Marine Science Chapters


Importance of Antarctica

Importance of Antarctica

History, Politics, and the Future

Antarctica is a continent of ice. This large mass of ice is what binds the continent. Should the ice melt, Antarctica would be a small continent (eastern Antarctica) and a string of islands where the Antarctic Peninsula is located. This immense ice sheet has a big effect on the Earth's weather, reflecting great amounts of heat from the sun back into the atmosphere, tying up large amounts of Earth's freshwater, and acting as a freezer at the end of the Earth.
Typical Antactic Iceberg
A typical Antarctic iceberg. (GA image)

The Arctic is often described as an ocean surrounded by land but the Antarctic is land surrounded by ocean. It is in Antarctica that the marine ecosystems dominate, the extreme seasonality of which causes many animals to migrate long distances for feeding and breeding especially noteworthy are the penguins, seals, and whales described in this presentation. But, always, ice is the dominating influence.

Pockets on this berg were made under water.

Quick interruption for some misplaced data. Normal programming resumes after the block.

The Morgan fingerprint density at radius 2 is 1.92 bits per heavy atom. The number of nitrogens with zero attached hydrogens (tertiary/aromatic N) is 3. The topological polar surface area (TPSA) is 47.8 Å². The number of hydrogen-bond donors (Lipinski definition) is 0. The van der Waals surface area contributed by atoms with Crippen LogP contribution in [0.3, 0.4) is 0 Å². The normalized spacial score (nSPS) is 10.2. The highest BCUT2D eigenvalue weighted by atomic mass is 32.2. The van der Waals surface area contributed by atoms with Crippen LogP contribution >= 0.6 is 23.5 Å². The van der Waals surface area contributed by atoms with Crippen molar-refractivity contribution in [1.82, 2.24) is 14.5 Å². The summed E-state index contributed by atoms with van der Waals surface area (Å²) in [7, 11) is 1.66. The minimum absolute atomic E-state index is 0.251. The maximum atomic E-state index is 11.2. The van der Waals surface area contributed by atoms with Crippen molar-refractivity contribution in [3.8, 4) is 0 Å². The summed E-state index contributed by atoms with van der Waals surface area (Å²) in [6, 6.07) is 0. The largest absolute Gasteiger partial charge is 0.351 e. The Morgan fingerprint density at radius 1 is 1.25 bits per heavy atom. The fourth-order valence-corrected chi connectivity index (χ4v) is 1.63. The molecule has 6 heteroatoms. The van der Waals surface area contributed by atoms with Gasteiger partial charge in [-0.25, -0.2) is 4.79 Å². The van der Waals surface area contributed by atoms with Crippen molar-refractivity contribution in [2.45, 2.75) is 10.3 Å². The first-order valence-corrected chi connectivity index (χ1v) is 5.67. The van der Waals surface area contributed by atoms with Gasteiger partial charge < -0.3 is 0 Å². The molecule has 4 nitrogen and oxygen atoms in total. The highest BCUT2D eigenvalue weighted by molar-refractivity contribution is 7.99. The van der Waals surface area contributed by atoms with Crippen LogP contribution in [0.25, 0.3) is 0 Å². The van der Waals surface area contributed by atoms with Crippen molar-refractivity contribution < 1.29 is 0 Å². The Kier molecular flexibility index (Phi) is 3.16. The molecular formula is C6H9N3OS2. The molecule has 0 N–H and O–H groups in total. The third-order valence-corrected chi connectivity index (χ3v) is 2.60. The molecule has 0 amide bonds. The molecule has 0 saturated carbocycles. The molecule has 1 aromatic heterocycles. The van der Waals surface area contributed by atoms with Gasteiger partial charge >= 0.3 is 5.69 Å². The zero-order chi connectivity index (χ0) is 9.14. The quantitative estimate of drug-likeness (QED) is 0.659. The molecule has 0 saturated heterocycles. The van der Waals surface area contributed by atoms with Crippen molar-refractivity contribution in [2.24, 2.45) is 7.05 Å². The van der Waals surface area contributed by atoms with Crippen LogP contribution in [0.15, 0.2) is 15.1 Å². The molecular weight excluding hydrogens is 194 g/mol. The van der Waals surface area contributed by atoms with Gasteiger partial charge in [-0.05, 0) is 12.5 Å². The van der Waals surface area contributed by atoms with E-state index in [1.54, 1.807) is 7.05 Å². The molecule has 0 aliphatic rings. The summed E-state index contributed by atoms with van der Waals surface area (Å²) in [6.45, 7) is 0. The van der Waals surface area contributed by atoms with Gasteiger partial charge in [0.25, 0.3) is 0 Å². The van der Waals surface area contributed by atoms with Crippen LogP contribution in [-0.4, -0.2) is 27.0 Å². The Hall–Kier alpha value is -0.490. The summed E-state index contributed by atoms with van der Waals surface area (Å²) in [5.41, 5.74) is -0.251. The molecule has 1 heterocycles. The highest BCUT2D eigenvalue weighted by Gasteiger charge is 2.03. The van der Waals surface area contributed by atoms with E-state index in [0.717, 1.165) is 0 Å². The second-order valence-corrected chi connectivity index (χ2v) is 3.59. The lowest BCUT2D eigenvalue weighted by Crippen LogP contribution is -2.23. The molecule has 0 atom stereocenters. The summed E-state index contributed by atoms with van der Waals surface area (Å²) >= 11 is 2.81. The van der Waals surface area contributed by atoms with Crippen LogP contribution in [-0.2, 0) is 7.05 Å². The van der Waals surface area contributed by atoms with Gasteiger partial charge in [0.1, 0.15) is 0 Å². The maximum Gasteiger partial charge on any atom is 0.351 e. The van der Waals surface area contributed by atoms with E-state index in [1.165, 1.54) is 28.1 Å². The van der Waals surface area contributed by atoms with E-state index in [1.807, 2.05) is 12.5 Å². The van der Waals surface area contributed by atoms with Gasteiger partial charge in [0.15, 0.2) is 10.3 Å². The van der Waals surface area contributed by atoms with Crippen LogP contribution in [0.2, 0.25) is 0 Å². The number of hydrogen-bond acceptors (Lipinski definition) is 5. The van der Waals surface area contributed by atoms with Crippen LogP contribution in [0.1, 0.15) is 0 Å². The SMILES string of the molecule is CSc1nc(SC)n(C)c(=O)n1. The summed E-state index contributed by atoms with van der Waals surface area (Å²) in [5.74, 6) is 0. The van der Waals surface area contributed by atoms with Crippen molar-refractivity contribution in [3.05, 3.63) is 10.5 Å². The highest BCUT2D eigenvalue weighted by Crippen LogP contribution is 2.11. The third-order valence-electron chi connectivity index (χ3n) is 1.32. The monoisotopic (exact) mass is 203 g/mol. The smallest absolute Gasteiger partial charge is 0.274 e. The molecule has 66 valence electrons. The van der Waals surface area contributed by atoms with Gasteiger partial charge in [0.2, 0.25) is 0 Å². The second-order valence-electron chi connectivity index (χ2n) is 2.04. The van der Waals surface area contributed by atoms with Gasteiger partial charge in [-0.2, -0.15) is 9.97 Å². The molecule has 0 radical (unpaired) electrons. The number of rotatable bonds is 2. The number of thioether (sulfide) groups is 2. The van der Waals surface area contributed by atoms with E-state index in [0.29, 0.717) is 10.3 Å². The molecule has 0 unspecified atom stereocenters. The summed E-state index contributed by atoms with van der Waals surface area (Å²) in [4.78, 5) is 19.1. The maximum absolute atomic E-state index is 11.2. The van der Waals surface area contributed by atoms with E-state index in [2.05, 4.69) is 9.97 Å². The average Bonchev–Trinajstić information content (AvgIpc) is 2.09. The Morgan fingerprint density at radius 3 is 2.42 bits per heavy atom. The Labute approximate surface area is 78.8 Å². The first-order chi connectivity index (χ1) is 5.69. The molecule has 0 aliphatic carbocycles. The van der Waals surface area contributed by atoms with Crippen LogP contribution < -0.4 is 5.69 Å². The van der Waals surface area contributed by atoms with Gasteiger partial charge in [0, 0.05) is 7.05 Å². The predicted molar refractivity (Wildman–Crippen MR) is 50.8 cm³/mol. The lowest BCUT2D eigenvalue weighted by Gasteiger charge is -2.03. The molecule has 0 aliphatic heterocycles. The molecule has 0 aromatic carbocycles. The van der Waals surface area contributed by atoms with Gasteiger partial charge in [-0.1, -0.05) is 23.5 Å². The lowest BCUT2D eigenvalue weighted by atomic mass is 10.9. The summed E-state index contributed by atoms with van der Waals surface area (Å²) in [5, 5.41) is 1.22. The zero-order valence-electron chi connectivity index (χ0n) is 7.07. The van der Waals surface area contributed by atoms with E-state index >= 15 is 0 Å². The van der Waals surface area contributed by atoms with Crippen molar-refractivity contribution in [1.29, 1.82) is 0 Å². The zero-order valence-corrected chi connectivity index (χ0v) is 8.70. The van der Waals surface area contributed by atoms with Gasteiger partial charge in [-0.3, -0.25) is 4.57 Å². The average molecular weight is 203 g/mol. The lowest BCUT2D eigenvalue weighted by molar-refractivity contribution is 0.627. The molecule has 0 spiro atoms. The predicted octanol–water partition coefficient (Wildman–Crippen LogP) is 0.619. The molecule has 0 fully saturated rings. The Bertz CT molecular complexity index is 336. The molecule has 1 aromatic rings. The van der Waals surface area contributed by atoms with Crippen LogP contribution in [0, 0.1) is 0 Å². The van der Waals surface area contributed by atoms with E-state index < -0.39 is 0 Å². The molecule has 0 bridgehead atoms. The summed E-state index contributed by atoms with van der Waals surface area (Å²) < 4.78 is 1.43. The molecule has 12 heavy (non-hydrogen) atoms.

Pockets on this berg were made under the water and then it flipped over. (GA image)


Antarctica's history of human occupation has been rather short (only since 1821). There were explorers, sealers and whalers that were the first to arrive. They explored and exploited the shorelines and nearby islands. In the early 1900s several famous expeditions set out to reach the actual South Pole. Three men are the most famous for this (Shackleton and Scott, both British, and Amundsen, a Scandinavian).

Sir Ernest Shackleton's story of being beset by ice, losing his ship, and his courageous leadership and daring voyage for rescue ended with not a single loss of life. I highly recommend all versions of this event. Shackleton did not make it to the South Pole but his story is heralded as one of the greatest true adventure stories ever.

Sir Robert Falcon Scott and Roald Amundsen led separate assaults on the South Pole in 1911. Amundsen's team reached the South Pole on December 14, 1911 and returned to glory. Scott's team arrived at the South Pole on January 17, 1912 only to find Amundsen's tent, a bitter disappointment. All members of Scott's team died on their return. Several accounts have chronicled this "race to the South Pole" with different approaches - all are interesting but all have the same sad ending for Scott's team.